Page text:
7 . Thoughts on Value and BDD/ATDD

Two Thoughts on Estimating Business Value and BDD/ATDD

Ken Pugh - Banner A - Money bills reflecting on table

By Ken Pugh



Creating software is about delivering business value. Without some measure of business value, it is hard to determine whether the software has any.

For several years, I have presented a session on estimating business value to local user groups and national conferences. My book, Lean-Agile Acceptance Test-Driven Development: Better Software through Collaboration, includes a section on estimating business value.

Here are some ideas from the book and other morsels accumulated over the years.

Business Value

Every change in a system should have business value. Business value can come from numerous areas, such as:

  • Increased revenue (sales, royalties, fees)
  • Decreased expenses
  • Using less resources
  • More efficient use of resources
  • Customer satisfaction
  • Product promoters / satisfiers/ detractors
  • Staying in business
  • Avoiding risk

Business value in some areas is easy to quantify. It is straight dollars. However, in other areas, quantification is more difficult. But without some way to compare these “apples and oranges” it is hard to determine which changes should have higher priority.

For example, should a change that saves $10,000 be prioritized over a change that gives some customers more satisfaction?

One way to compare is to assign a relative business value to every releasable change. I use the term releasable change, which could be a feature or a story, depending on how an organization uses these terms. 

Since business value is not achieved until a change is released, then it should be applied to a releasable change, rather than a portion of that change. 

The customer unit has the responsibility to assign business value.

The business value does not have to be an exact measure. It is just relative. If the $10,000 savings seems to be the same as giving customers more satisfaction, then the changes have the same business value.

Relative determination may be made by putting the changes up on the wall one at a time. If a change has more business value than another releasable change, place it above that change. If less value, then put it below, or if about the same, on one side.

If a releasable change fits between two stories, move the stories and make space for the new one in-between. For example, from the chart below, “Change Two” has the highest value, “Change One” and “Change Three” are about the same, “Change Four” less than those, and “Change Five” seems a lot less.

Ken Pugh - 1A - Chart about value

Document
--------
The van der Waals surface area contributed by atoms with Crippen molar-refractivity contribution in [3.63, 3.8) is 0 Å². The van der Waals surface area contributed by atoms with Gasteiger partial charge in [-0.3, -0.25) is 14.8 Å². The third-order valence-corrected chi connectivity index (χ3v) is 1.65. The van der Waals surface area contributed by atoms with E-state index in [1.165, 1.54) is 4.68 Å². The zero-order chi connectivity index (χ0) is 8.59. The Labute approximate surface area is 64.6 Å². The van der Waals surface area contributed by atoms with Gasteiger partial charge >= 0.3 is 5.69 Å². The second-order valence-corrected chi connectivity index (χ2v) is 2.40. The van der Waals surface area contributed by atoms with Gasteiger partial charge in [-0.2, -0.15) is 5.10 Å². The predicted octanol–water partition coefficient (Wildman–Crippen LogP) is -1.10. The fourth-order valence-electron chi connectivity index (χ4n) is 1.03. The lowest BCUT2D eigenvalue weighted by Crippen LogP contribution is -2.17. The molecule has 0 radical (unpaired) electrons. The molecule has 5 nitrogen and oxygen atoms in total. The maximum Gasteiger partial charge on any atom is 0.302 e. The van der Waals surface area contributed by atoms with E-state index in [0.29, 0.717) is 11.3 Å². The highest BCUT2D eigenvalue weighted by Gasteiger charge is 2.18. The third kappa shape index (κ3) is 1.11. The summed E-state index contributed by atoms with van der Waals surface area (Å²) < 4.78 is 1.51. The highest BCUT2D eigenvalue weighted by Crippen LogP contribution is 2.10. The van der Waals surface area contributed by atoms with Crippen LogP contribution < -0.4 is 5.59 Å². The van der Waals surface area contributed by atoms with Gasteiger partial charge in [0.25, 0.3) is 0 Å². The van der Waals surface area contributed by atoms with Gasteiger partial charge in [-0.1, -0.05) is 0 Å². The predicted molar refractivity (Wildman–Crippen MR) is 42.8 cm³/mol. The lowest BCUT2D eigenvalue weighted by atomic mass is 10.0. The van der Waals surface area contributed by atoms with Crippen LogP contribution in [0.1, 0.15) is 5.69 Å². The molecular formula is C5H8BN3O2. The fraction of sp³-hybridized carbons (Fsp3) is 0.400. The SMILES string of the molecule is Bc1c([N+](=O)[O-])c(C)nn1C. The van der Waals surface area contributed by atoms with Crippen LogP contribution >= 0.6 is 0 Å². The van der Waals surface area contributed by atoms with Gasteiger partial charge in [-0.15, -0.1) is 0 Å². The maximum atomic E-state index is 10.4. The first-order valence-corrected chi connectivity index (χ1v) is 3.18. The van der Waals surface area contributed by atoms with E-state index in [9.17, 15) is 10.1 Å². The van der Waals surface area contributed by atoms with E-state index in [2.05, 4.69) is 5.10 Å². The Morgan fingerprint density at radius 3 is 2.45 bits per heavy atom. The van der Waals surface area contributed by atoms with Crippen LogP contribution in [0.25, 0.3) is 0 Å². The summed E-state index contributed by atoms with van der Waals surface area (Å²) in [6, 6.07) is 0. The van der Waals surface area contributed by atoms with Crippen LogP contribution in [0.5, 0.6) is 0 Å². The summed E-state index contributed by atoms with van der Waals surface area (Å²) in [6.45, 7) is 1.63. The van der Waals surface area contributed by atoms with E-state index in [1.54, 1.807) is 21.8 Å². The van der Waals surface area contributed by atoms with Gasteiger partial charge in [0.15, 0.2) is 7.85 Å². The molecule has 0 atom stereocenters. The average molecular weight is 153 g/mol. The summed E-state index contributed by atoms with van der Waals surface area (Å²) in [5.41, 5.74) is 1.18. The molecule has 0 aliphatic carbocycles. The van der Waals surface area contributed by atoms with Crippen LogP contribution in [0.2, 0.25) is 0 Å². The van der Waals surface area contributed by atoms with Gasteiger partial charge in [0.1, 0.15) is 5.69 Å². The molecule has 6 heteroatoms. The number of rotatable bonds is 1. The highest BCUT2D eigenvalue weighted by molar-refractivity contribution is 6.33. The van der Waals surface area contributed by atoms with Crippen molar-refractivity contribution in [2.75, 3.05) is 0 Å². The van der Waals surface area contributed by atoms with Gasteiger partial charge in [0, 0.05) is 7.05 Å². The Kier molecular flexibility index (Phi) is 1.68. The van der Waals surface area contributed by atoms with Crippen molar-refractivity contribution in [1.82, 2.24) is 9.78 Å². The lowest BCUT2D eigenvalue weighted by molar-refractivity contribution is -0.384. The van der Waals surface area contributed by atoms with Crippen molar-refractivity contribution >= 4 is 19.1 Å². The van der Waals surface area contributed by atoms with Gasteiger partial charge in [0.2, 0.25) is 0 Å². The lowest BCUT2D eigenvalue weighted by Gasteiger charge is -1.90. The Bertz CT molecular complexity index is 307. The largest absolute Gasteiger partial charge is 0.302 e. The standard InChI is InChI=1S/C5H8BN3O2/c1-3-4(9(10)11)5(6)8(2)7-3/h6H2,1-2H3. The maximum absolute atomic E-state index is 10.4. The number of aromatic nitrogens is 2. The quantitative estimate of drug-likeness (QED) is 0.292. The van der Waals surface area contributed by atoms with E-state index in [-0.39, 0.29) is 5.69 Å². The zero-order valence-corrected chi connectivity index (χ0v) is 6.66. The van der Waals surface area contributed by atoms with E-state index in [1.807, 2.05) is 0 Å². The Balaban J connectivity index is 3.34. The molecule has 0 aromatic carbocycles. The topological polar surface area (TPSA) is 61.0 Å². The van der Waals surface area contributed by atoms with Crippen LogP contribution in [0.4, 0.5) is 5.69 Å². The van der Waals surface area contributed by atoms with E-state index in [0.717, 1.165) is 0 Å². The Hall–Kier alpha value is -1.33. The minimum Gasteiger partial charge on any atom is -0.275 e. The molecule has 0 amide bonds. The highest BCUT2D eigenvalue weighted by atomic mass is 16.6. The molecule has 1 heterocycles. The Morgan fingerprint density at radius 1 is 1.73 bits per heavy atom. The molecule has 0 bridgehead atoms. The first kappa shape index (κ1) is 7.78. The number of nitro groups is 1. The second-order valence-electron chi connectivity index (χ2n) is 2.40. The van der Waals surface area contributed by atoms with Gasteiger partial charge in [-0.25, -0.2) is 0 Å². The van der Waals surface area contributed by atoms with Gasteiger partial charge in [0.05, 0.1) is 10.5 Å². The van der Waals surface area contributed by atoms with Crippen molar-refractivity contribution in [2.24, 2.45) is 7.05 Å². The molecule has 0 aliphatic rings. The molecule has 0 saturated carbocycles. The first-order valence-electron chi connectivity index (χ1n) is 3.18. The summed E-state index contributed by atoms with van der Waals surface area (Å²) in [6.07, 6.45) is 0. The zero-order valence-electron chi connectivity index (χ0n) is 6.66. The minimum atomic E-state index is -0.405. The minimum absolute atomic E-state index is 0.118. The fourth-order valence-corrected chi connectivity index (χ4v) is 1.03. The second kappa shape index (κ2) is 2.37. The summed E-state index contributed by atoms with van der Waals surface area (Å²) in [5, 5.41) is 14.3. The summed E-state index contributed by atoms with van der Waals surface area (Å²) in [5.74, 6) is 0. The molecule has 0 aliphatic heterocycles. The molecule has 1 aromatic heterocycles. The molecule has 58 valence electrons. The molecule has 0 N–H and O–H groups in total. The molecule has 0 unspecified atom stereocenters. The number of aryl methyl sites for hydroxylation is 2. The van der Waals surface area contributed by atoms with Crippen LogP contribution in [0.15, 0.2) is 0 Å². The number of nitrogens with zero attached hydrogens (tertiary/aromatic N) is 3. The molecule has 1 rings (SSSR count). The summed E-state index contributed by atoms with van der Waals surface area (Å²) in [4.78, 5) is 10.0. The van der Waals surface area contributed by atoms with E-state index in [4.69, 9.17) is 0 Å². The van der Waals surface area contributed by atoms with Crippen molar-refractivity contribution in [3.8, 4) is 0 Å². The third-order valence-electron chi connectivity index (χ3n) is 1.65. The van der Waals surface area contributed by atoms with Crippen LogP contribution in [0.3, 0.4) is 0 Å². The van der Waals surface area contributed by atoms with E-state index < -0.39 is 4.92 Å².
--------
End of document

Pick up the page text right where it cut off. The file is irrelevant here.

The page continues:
You can use a Fibonacci series (1, 2, 3, 5, 8, 13…) or a power-of-two (1, 2, 4, 8, 16, 32…) series to assign a value to changes in each row (as shown in the next chart).

Where you start with the numbering is not important, as long as you assign the same numeric value to equivalent changes in the future.

Ken Pugh - 2A - Chart about value prioritized


Now, periodically, you can measure the cumulative business value of the delivered changes (see next chart). Since the key in agility is to deliver business value quickly, such a chart provides feedback for the developer and tester units to see how well they are doing.

Presenting a business value chart prior to or in lieu of a burn-down/burn-up chart can focus attention on this critical measure of software delivery.

Since the business values are determined by the customer and are not accumulated until the corresponding change is accepted, this chart can present a more accurate picture of the value the software is currently providing to the company.

Ken Pugh - 3 - Graph Cumulative Business Value

Bang for the Buck

The developer and tester unit can estimate change effort in story points using the same technique as for business value as an alternative to story point poker.

A change’s business value estimate divided by the estimated effort yields “Rough Return on Investment” or “Bang for the Buck” (BB). It is a rough guide to the relative return on investment. It can provide another input when the customer unit makes decisions as to what changes to develop.

If changes are developed in a BB sequence (high BB valued changes completed first), then the return per effort spent will decrease over time (as shown in the later iterations in the previous chart). At some point, this return will decrease below that of another project. The current project should be terminated. Not because the project is a failure, but because it no longer provides the best use of resources.

For financial-oriented individuals, the total return on a project (dollars saved or revenue earned) can be divided by the total business value for all changes. The result is the dollars per business point.

Developable Changes

A releasable change may have one or more developable changes which can be created independently.

You may allocate the business value for a releasable change to developable changes to show progress. But the business value is not actually realized until the entire change is released.